The spintronics challenge – Microelectronic devices that exploit the spin of the electron

Microelectronic devices that exploit the spin of the electron as well as its charge promise to revolutionize the electronics industry. The challenge, as Tony Bland, Kiyoung Lee and Stephan Steinmüller describe, is to find a way of integrating semiconductors into such “spintronic” circuits

Eighty years ago theoretical physicists had a problem: they lacked a mathematical description of elementary particles that was consistent with the principles of both Einstein’s special theory of relativity and the newly formed theory of quantum mechanics. In 1927 Erwin Schrödinger had written down the quantum mechanical equation of motion for the electron, but this did not take into account the fact that electrons are relativistic particles. Troubled by this situation, Paul Dirac set about finding a solution.

The equation Dirac arrived at the following year was a mathematical tour de force, which predicted two totally unexpected physical phenomena. The first was the existence of antiparticles, which was proved in 1932 with the discovery of the positron (an anti-electron). The second was that the electron must have an intrinsic angular momentum or “spin” that has only two possible orientations in an applied magnetic field: aligned with the field, or “up”; and anti-aligned, or “down”.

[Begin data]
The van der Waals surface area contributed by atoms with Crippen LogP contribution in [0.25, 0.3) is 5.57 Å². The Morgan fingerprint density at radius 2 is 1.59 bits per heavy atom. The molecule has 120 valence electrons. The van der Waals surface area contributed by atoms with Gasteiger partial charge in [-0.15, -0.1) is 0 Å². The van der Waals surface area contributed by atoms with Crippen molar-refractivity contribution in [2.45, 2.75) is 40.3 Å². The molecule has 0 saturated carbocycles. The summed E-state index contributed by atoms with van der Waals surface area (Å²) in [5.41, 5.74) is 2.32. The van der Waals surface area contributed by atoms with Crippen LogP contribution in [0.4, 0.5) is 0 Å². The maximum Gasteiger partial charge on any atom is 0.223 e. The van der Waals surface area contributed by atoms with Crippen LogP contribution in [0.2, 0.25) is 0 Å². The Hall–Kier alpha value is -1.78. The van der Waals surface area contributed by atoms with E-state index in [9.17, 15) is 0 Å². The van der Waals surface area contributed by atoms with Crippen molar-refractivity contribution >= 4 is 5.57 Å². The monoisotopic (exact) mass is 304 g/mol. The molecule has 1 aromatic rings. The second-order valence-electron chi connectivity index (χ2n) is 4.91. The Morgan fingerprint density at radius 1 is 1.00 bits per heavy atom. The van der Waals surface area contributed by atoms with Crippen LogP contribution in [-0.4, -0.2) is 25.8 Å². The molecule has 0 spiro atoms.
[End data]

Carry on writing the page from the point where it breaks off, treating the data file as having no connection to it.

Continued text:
The electron lies at the heart of the microelectronics revolution, where it is shuttled around in semiconductors (usually silicon) to allow transistors and other such devices to operate. Yet these devices — which underpin everything from microwave ovens to cosmological probes — only exploit the charge of the electron, while for 70 years following Dirac’s groundbreaking discovery the electron’s spin has largely been ignored by the device and semiconductor industry.

One reason for this is the phenomenal success in miniaturizing devices. For the last 40 years the number of transistors per unit area that can be etched onto a silicon chip — which, for example, governs the processing power of a computer — has doubled every 18 months, a trend known as Moore’s law. But we are now rapidly approaching the limit of how small and closely packed these transistors can become before the heat that they generate cannot be dissipated fast enough, or unwanted quantum-mechanical effects prevent them from functioning properly.

Source and more info: http://physicsworld.com/cws/article/print/32278

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~ by vascoteixeira on August 25, 2008.

 
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